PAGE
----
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When NASA launched Pioneer 10 and 11 outer space probes in 1972 and 1973 respectively, local computing and storage were extremely expensive compared to today’s resources. That’s why it was logical to make them both fully Cloud-controlled, using NASA’s Deep Space Network. Their software versions were updated countless times before 2003, when Pioneer 10 finally fell silent due to power constraints of the plutonium-based radioisotope thermoelectric generators, near the outskirts of our solar system. This was some 20 years after their planned lifetime.
The telemetry, radiation and numerous other sensor data amounted to a total of 40 gigabytes for both Pioneers, a formidable amount to be stored on 800 cpi tapes of late 1970s and even on 6250 cpi ones in the early 1990s. An 800 cpi full size tape reel contains a maximum of 5 megabytes.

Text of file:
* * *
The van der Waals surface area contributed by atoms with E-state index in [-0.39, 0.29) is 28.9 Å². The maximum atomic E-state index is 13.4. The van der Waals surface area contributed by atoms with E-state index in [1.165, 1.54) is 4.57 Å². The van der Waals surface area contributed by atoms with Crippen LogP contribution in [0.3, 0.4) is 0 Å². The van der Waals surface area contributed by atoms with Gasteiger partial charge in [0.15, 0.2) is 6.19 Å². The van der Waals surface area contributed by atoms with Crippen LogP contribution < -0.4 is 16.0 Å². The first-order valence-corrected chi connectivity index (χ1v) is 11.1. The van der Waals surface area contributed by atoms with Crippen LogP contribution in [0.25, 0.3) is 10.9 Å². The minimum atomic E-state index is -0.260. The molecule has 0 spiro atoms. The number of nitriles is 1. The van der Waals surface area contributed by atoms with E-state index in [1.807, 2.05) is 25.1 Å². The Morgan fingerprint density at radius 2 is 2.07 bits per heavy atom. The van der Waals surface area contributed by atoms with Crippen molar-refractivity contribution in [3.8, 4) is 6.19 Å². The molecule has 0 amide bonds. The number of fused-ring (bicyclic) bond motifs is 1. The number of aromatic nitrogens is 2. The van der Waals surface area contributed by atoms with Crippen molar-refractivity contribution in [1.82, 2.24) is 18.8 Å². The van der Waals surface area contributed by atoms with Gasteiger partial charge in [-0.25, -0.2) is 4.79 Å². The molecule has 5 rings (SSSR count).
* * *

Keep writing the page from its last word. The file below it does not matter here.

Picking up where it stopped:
NASA had no obligation to store ‘secondary’ data like telemetry, but fortunately one of the original systems engineers Larry Kellogg converted the tapes to new formats every now and then. Thanks to him scientists are still making new discoveries based on the raw Pioneer data. It is also of exceptional value to have it in raw format, as more and more advanced algorithms can be applied.
Today’s embedded but cloud-connected environments have a lot to learn from Pioneers’ engineering excellence and endurance planning. We just briefly forgot it when it seemed so easy to solve all storage and computing problems with local, power-hungry disks and CPUs.